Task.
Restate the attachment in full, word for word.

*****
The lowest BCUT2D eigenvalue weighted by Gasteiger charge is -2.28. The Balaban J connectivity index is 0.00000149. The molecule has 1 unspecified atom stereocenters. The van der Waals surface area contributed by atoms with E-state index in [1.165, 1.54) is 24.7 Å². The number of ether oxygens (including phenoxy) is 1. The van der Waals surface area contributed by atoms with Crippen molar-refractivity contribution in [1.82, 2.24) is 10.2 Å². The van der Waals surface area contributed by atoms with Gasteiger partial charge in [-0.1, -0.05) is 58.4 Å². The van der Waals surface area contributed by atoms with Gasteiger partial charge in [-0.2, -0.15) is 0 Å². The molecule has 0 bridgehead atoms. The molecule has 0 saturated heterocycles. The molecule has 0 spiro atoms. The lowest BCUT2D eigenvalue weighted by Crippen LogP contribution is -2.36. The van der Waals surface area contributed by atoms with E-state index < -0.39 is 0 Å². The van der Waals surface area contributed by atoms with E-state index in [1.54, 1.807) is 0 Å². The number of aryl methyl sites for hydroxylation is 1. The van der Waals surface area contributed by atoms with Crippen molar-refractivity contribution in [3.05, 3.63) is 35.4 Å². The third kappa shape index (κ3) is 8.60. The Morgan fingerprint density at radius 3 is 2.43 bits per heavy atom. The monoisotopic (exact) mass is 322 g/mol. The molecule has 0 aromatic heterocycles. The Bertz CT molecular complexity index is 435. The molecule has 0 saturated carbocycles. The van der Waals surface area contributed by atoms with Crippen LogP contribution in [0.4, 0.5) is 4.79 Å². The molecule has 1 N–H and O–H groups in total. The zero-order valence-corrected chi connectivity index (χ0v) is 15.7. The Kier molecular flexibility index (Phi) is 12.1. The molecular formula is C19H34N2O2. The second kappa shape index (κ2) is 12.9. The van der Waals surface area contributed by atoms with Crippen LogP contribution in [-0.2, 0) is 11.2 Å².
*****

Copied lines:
The lowest BCUT2D eigenvalue weighted by Gasteiger charge is -2.28. The Balaban J connectivity index is 0.00000149. The molecule has 1 unspecified atom stereocenters. The van der Waals surface area contributed by atoms with E-state index in [1.165, 1.54) is 24.7 Å². The number of ether oxygens (including phenoxy) is 1. The van der Waals surface area contributed by atoms with Crippen molar-refractivity contribution in [1.82, 2.24) is 10.2 Å². The van der Waals surface area contributed by atoms with Gasteiger partial charge in [-0.1, -0.05) is 58.4 Å². The van der Waals surface area contributed by atoms with Gasteiger partial charge in [-0.2, -0.15) is 0 Å². The molecule has 0 bridgehead atoms. The molecule has 0 saturated heterocycles. The molecule has 0 spiro atoms. The lowest BCUT2D eigenvalue weighted by Crippen LogP contribution is -2.36. The van der Waals surface area contributed by atoms with E-state index < -0.39 is 0 Å². The van der Waals surface area contributed by atoms with E-state index in [1.54, 1.807) is 0 Å². The number of aryl methyl sites for hydroxylation is 1. The van der Waals surface area contributed by atoms with Crippen molar-refractivity contribution in [3.05, 3.63) is 35.4 Å². The third kappa shape index (κ3) is 8.60. The Morgan fingerprint density at radius 3 is 2.43 bits per heavy atom. The monoisotopic (exact) mass is 322 g/mol. The molecule has 0 aromatic heterocycles. The Bertz CT molecular complexity index is 435. The molecule has 0 saturated carbocycles. The van der Waals surface area contributed by atoms with Crippen LogP contribution in [0.4, 0.5) is 4.79 Å². The molecule has 1 N–H and O–H groups in total. The zero-order valence-corrected chi connectivity index (χ0v) is 15.7. The Kier molecular flexibility index (Phi) is 12.1. The molecular formula is C19H34N2O2. The second kappa shape index (κ2) is 12.9. The van der Waals surface area contributed by atoms with Crippen LogP contribution in [-0.2, 0) is 11.2 Å².